In our 2013 Security Predictions, we anticipated that cybercriminals would focus on refining existing tools, instead of creating new threats. Two threats that both represent refinements of previously known threats show this effectively.
CryptoLocker: Latest Ransomware Wave
Aside from using freebies, contests, or spoofing popular brands, cybercriminals can use other, similarly effective lures from their social engineering toolbox. This includes intimidating or even downright scaring users to coax them into purchasing bogus products or just giving away their data or money. Such tactic is obviously manifested in threats like FAKEAV and now, ransomware.
Earlier, ransomware had taken a new form – namely, police Trojans. These malware typically block access to the system and show a spoofed local enforcement agency notice to users. This accuses the victims of doing something illegal on the Internet and that they should pay a fine.
However, the latest ransomware variants (known as cryptolockers) now encrypt files besides locking the system. This is to ensure that users will still pay up even if the malware itself was deleted. A recent cryptolocker (detected as TROJ_CRILOCK.AE) also displays a wallpaper with a warning to users. The warning tells users that even if they delete the malware from their system, the encrypted files will remain inaccessible.
The private key which supposedly unlocks the encrypted file will be deleted should users choose not to purchase this key for $300 (or 300 euro). Apart from this routine, this malware shows similar routines to other reported cryptolock variants.
How to Keep a Low Profile, SHOTODOR style
Another way to make an attack successful is to remain unnoticed by users and even antimalware software. We’ve encountered BKDR_SHOTODOR.A which use garbage code and randomly named files to take obfuscation to the next level. (Note that the perpetrators of this attack are completely different from the previous one.)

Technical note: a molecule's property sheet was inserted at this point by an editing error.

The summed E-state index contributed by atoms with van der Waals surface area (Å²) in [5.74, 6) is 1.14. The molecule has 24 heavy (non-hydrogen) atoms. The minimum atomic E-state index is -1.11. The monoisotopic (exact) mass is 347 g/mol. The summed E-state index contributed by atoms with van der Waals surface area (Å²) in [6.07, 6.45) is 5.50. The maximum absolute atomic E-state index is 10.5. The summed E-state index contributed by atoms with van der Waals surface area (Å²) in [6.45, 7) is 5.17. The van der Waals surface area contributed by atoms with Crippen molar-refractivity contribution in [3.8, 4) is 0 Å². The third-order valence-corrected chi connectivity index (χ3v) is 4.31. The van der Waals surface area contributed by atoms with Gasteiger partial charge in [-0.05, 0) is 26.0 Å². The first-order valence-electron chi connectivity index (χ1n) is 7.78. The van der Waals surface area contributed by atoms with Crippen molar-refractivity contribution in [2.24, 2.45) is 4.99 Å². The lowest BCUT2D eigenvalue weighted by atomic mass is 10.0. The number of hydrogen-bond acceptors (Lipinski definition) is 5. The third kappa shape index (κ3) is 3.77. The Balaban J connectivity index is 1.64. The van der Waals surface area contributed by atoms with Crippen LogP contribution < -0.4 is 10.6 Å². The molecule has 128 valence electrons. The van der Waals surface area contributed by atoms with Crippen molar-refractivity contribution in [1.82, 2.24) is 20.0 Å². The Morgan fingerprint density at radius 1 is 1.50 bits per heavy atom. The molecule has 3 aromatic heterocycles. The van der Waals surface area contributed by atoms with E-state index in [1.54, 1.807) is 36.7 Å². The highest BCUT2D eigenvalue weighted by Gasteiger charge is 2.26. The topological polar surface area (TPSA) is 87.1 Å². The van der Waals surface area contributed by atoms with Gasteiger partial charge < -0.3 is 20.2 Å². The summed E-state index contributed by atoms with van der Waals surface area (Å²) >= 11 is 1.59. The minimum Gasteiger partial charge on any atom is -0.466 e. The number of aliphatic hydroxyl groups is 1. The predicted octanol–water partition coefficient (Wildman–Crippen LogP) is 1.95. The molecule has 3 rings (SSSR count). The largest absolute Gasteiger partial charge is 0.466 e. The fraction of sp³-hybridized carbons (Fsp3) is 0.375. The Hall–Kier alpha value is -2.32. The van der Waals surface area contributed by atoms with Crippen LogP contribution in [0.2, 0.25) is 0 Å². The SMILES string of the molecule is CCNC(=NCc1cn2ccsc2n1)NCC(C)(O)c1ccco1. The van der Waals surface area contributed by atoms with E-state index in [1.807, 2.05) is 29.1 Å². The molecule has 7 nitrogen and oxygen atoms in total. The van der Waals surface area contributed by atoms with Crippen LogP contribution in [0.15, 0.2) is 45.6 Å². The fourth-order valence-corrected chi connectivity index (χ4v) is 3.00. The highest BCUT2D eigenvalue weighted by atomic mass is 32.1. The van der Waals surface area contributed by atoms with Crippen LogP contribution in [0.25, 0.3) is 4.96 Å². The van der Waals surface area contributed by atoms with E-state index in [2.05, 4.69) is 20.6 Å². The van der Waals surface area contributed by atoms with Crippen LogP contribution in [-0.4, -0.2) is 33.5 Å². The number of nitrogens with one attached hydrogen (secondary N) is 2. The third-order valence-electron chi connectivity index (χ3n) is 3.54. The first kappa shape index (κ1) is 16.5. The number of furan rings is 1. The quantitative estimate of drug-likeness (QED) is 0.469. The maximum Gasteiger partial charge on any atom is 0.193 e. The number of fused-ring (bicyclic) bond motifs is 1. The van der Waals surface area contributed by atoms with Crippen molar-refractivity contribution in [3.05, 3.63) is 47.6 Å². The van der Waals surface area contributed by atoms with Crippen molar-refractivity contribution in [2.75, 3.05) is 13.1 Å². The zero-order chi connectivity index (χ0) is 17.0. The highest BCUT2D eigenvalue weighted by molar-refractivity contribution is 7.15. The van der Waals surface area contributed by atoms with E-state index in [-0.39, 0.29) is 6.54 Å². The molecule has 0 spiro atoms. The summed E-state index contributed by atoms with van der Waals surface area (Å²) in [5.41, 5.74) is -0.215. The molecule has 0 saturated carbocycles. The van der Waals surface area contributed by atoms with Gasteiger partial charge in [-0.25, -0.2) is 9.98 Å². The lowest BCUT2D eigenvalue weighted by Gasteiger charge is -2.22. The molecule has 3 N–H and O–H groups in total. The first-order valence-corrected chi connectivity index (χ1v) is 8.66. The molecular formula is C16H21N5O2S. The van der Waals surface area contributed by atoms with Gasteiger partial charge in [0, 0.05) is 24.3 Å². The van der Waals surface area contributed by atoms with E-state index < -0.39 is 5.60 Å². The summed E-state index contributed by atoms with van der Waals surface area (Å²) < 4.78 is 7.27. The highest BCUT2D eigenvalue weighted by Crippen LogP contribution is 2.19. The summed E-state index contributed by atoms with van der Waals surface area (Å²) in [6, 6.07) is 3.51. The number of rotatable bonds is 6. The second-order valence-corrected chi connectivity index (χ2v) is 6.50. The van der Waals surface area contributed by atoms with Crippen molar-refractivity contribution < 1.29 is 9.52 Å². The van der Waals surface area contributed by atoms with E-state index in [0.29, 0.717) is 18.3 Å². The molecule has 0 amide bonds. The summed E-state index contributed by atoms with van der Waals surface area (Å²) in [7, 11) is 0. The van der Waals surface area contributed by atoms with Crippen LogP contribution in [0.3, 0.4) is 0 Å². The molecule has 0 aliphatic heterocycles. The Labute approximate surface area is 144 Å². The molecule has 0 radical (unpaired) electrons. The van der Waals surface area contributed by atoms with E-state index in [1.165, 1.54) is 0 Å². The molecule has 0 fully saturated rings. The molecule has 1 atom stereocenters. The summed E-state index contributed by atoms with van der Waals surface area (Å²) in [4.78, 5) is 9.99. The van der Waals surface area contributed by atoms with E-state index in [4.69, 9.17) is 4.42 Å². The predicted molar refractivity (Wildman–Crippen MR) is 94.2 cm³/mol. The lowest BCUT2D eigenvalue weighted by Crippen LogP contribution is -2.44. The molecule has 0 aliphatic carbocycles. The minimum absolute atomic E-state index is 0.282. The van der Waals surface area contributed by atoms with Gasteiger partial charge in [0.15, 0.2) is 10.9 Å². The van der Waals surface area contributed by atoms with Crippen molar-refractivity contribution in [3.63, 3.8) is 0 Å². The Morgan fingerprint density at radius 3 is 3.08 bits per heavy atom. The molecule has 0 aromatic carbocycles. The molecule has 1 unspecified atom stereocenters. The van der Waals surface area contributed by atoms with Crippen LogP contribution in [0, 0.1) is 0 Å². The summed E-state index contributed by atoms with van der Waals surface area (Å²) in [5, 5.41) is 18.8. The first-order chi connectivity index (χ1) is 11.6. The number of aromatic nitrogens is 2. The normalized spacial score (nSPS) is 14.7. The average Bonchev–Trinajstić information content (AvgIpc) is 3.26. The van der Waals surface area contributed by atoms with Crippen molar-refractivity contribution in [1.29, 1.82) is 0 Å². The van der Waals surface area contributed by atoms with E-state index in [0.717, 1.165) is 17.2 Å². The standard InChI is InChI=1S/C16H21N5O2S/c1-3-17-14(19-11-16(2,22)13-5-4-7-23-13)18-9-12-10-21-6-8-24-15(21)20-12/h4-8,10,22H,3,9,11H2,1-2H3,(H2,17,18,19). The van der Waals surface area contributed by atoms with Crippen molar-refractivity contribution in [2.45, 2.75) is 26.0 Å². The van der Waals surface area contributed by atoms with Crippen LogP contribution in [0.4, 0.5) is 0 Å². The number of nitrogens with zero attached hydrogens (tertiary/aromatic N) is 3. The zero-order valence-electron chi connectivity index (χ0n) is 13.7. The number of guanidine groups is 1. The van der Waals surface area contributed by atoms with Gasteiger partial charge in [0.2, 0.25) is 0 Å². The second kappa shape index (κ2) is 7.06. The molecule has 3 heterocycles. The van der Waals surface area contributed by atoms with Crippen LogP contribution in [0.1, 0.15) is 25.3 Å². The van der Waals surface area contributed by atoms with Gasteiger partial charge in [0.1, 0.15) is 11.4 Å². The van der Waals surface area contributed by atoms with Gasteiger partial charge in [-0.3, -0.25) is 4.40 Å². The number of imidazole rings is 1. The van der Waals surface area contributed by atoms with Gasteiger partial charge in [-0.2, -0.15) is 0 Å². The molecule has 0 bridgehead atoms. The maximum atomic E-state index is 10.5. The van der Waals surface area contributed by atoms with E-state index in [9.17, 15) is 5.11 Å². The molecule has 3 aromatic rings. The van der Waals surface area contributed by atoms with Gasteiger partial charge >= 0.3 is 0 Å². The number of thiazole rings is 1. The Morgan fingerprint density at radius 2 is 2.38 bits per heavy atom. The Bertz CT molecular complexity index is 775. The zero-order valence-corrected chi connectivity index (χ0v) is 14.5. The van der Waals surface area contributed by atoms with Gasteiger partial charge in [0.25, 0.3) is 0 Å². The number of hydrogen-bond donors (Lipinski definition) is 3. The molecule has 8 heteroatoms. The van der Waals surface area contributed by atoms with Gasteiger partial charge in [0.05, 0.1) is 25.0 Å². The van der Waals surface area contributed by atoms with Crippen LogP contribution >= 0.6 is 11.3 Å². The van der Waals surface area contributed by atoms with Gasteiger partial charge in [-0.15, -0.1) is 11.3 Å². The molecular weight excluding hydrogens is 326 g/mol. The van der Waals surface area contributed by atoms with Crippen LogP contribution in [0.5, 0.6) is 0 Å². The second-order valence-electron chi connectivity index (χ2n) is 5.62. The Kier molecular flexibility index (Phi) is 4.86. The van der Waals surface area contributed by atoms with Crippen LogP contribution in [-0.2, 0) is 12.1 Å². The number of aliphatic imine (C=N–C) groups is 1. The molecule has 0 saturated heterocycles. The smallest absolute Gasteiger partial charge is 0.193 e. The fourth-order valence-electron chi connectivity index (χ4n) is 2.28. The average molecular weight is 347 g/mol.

Currently, the infection vector is yet to be determined. Based on our analysis, the threat starts with a dropper component, which drops multiple files onto the affected system. Looking closely into these files, most files contain some numeric values, while other files contain data that is harmless. However, one file stands out because of its large file size. It also contains numeric “garbage” strings. In reality, these codes hide the actual malicious code, which is an obfuscated AutoIt script.
The question then is, how will the malicious code be executed? One of the dropped files contains an AutoIt script interpreter that loads the obfuscated script mentioned earlier. Once done, it triggers the said script to build the rest of malicious codes by collecting the information in the other dropped files. In doing so, this code creates an executable file in the memory and inject it in a normal process. This malicious executable performs the backdoor routines (e.g. communicating to C&C server, executing of malicious commands etc.).
By opting to “disperse” the malicious code and building them afterwards to create a malicious executable file, the threat actors are obviously attempting to prevent detection and remain hidden. All the related files are detected by Trend Micro as BKDR_SHOTODOR.A.
These threats highlight how instead of attackers creating completely new kinds of threats, attackers are opting to modify existing threats which are still effective. While not completely “new”, they still pose a significant threat to users today.
To protect your systems from this threat, always observe best computing practices such as avoiding visiting unverified sites, clicking links from unknown sources, and avoiding executing/opening attachments from dubious email messages. Trend Micro protects users from this threat by detecting the malware cited in this blog.
With additional analysis from Alvin Bacani and Lenart Bermejo.